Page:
Over the next five years, emerging markets will account for much of the globe’s economic growth. To compete on this terrain, companies in both emerging and developed markets must first grasp the true size of the opportunity, and then be prepared to act quickly.
Emerging markets are growing rapidly as a share of global GDP, but just how rapidly may come as a surprise. Consider that between 2010 and 2015, global economic output is forecast to rise by $8.5 trillion. Emerging markets are expected to account for about 62 percent of that growth. (See figure 1) In other words, emerging markets aren’t just growing faster than developed markets; they are set to contribute a greater share to the absolute expansion of the global economy than developed nations will. Just one snapshot: India will contribute more growth in this period than either Germany, Japan, the United Kingdom, France or Canada.
And that growth isn’t just coming from And that growth isn’t just coming from the BRIC nations – Brazil, Russia, India and China. Many indicators point to rapid and sustained levels of growth in many other emerging markets. For example, Argentina, Chile, Indonesia, the Philippines, Qatar and Vietnam are all expected to grow at more than 5 percent in 2011.1
While important at a macroeconomic level, this phenomenon is also visible in several industries. For example, in electronics and high tech, Accenture research indicates that emerging markets will account for 88 percent of the growth in mobile phone sales, 83 percent of the expansion in PCs purchased, and 66 percent of additional TV sets sold over the next five years.[ms-protect-content id=”9932″]
Companies based in emerging markets also gained strength during the downturn. Their numbers on the Fortune Global 500, for example, rose from 70 in 2007 to 95 in 2010. These companies are using their strong domestic base as a springboard for global expansion. In fact, the value of mergers and acquisitions originating in emerging markets surpassed that in developed markets for the first time in 2009. Such deals include Indian telecoms operator Bharti Airtel’s $10.7 billion purchase of the sub-Saharan assets of Kuwait-based Zain telecom, and the $1.5 billion takeover of Volvo by Geely, the Chinese automaker. In contrast, the downturn forced many multinationals from the developed world to retrench.
For companies across markets and industries, the message is clear: the new investment landscape necessitates a rethink. Those companies that are quick to re-evaluate the opportunity in emerging markets and organise themselves to seize it will be best placed to capture new sources of growth.
Five keys to success in emerging markets
How should companies respond to the changed landscape? While their decisions about growth will vary, the underlying questions that they are trying to answer – such as where, when, and how to compete – remain the same. Here are five imperatives that executives should consider when reassessing the emerging-market opportunity, regardless of industry or stage of internationalization:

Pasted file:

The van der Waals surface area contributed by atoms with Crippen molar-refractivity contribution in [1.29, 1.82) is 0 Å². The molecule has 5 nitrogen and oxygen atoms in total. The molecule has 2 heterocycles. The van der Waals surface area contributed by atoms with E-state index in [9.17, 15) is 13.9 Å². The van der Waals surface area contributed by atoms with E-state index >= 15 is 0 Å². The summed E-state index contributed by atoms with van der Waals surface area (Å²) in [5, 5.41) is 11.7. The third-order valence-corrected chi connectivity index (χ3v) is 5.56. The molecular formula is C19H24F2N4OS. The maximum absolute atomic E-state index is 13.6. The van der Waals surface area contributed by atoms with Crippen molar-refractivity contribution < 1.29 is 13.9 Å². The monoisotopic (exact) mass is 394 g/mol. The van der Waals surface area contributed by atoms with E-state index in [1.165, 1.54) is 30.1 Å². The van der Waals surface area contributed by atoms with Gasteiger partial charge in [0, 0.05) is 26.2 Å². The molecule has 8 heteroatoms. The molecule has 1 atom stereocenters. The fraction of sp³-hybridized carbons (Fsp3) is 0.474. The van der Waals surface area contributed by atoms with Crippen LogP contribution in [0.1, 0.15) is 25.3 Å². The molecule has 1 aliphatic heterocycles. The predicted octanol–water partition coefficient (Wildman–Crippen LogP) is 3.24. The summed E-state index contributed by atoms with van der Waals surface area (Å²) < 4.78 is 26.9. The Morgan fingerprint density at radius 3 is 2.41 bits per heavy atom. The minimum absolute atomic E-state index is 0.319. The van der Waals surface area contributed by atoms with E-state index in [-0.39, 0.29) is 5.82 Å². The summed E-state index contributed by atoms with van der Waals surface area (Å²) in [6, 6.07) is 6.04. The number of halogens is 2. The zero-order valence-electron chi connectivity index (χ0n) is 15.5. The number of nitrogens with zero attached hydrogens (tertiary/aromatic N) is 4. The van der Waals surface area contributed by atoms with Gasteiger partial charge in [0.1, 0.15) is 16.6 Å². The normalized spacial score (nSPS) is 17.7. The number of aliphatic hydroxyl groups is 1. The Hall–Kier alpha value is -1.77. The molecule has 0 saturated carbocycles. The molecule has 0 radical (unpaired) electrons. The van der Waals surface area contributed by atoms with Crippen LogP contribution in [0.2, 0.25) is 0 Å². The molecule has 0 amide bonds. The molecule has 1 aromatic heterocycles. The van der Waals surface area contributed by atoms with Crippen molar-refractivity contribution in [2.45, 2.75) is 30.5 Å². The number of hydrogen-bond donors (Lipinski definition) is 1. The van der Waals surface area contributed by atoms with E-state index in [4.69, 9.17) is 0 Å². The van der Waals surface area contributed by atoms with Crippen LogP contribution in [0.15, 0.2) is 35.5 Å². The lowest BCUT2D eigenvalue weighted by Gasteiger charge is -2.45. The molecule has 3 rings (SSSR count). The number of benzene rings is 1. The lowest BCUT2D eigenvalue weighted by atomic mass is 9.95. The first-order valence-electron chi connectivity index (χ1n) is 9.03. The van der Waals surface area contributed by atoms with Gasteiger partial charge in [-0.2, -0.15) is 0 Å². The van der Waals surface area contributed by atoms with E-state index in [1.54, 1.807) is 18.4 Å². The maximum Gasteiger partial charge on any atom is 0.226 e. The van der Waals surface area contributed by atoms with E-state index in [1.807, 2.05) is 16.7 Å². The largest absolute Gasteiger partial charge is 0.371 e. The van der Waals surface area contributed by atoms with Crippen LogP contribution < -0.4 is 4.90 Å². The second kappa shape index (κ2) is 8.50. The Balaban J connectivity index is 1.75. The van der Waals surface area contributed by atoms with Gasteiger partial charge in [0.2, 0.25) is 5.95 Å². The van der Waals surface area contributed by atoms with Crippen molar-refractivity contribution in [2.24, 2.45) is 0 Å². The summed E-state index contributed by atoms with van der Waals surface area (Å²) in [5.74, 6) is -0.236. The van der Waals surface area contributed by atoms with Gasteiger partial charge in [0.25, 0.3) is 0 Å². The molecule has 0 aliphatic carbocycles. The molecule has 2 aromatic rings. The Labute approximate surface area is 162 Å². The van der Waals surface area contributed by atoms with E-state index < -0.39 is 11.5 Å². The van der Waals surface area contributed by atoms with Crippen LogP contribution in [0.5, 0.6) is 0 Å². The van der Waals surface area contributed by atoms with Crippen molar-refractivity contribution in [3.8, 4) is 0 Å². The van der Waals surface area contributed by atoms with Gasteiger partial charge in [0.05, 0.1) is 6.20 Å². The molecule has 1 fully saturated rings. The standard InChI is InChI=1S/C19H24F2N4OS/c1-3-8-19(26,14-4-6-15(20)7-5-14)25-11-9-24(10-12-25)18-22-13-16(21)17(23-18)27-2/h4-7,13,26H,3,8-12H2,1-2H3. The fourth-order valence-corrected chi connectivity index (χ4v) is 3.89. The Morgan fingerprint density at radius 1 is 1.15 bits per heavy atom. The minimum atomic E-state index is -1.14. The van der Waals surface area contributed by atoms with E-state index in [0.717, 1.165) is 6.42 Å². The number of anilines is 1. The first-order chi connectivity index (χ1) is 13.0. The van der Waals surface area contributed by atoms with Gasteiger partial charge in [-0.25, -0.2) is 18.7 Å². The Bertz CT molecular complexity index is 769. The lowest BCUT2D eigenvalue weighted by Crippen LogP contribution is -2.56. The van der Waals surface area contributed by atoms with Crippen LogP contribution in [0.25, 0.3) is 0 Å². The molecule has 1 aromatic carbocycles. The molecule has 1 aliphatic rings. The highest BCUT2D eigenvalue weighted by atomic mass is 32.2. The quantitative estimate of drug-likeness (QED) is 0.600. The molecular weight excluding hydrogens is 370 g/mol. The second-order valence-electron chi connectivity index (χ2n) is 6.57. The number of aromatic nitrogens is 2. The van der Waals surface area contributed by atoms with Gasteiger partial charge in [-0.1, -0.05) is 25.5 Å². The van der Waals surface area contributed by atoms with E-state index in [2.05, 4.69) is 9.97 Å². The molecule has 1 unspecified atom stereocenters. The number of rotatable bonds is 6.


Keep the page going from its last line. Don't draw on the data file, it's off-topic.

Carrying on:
1. Develop a granular knowledge of the opportunities
The indicators that many companies use to evaluate opportunities are often aggregate measures, such as GDP or average income levels. But these figures conceal a wealth of detail.
The task of sizing the opportunity in emerging markets is clouded by hyperbole. Take the much-discussed emerging middle class. It is estimated at anywhere between 500 million and 2 billion people, and some forecasts suggest it could double by 2030. But it’s often loosely defined. It’s unlikely, for example, that a middle-class household in India will be able to afford goods and services of the same quality that a middle-class family in the United States or Europe enjoys. These discrepancies and ambiguities matter for companies trying to figure out the most attractive markets for their products and services.
Aggregate figures can be deceptive in other ways. For example, while China is by far the biggest emerging economy (more than three times bigger than second-place India), when looking at the high-income segment, the picture looks very different. In 2010, there were an estimated 167,000 households in China with annual incomes greater than $75,000. This is fewer than in Mexico, Hong Kong, South Korea, Brazil, Singapore and Russia. (See figure 2.)
Our advice for sizing the opportunity in emerging markets: go deeper in your analysis of where to compete. For example, when assessing opportunities and designing strategies for larger emerging markets, companies should think in terms of regions and cities, not countries and continents. In China, as in many other emerging markets, there are big variations across provinces, in terms of incomes, demographics, religion, language and geography. There is no such thing as a national market, making China more like the European Union than the United States.
Another snapshot: In 2009, there were 109 PCs per 100 people in Shanghai, compared with 39 in Ningxia, a northern region.2 Companies targeting growth in Shanghai will probably face fiercer competition and slimmer profit margins. The tastes, preferences and attitudes of consumers are also likely to be very different, with Shanghai shoppers demanding the latest technology and models.
Yet there are huge opportunities in cities that many multinationals won’t have even heard of. Take Zhengzhou, capital of China’s Henan province. The Economist Intelligence Unit forecasts that by 2020 the city’s economy will exceed those of Sweden or Israel.3